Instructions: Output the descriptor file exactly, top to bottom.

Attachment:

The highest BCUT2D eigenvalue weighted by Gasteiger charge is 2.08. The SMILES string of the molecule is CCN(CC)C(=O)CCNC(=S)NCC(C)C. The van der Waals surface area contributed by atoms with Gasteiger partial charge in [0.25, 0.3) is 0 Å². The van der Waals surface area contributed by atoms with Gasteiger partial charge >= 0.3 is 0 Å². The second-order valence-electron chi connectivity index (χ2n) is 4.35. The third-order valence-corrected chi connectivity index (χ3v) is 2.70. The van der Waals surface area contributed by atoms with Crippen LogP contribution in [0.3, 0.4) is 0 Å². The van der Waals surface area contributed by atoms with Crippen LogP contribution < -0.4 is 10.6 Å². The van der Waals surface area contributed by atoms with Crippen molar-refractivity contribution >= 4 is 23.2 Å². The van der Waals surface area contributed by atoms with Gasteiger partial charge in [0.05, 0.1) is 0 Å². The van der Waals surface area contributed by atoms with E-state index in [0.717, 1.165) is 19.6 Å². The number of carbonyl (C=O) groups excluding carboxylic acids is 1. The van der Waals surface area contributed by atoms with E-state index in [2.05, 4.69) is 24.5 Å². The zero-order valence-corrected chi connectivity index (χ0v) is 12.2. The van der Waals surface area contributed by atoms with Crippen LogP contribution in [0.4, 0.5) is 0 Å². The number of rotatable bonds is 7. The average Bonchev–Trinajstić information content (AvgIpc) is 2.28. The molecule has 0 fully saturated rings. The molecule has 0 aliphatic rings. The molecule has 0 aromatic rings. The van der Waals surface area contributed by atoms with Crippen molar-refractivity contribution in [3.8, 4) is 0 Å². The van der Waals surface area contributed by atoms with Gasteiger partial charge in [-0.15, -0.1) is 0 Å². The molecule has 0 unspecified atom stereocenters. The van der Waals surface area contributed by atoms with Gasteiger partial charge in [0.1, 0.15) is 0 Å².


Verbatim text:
The highest BCUT2D eigenvalue weighted by Gasteiger charge is 2.08. The SMILES string of the molecule is CCN(CC)C(=O)CCNC(=S)NCC(C)C. The van der Waals surface area contributed by atoms with Gasteiger partial charge in [0.25, 0.3) is 0 Å². The van der Waals surface area contributed by atoms with Gasteiger partial charge >= 0.3 is 0 Å². The second-order valence-electron chi connectivity index (χ2n) is 4.35. The third-order valence-corrected chi connectivity index (χ3v) is 2.70. The van der Waals surface area contributed by atoms with Crippen LogP contribution in [0.3, 0.4) is 0 Å². The van der Waals surface area contributed by atoms with Crippen LogP contribution < -0.4 is 10.6 Å². The van der Waals surface area contributed by atoms with Crippen molar-refractivity contribution >= 4 is 23.2 Å². The van der Waals surface area contributed by atoms with Gasteiger partial charge in [0.05, 0.1) is 0 Å². The van der Waals surface area contributed by atoms with E-state index in [0.717, 1.165) is 19.6 Å². The number of carbonyl (C=O) groups excluding carboxylic acids is 1. The van der Waals surface area contributed by atoms with E-state index in [2.05, 4.69) is 24.5 Å². The zero-order valence-corrected chi connectivity index (χ0v) is 12.2. The van der Waals surface area contributed by atoms with Crippen LogP contribution in [0.4, 0.5) is 0 Å². The number of rotatable bonds is 7. The average Bonchev–Trinajstić information content (AvgIpc) is 2.28. The molecule has 0 fully saturated rings. The molecule has 0 aliphatic rings. The molecule has 0 aromatic rings. The van der Waals surface area contributed by atoms with Crippen molar-refractivity contribution in [3.8, 4) is 0 Å². The van der Waals surface area contributed by atoms with Gasteiger partial charge in [-0.15, -0.1) is 0 Å². The molecule has 0 unspecified atom stereocenters. The van der Waals surface area contributed by atoms with Gasteiger partial charge in [0.1, 0.15) is 0 Å².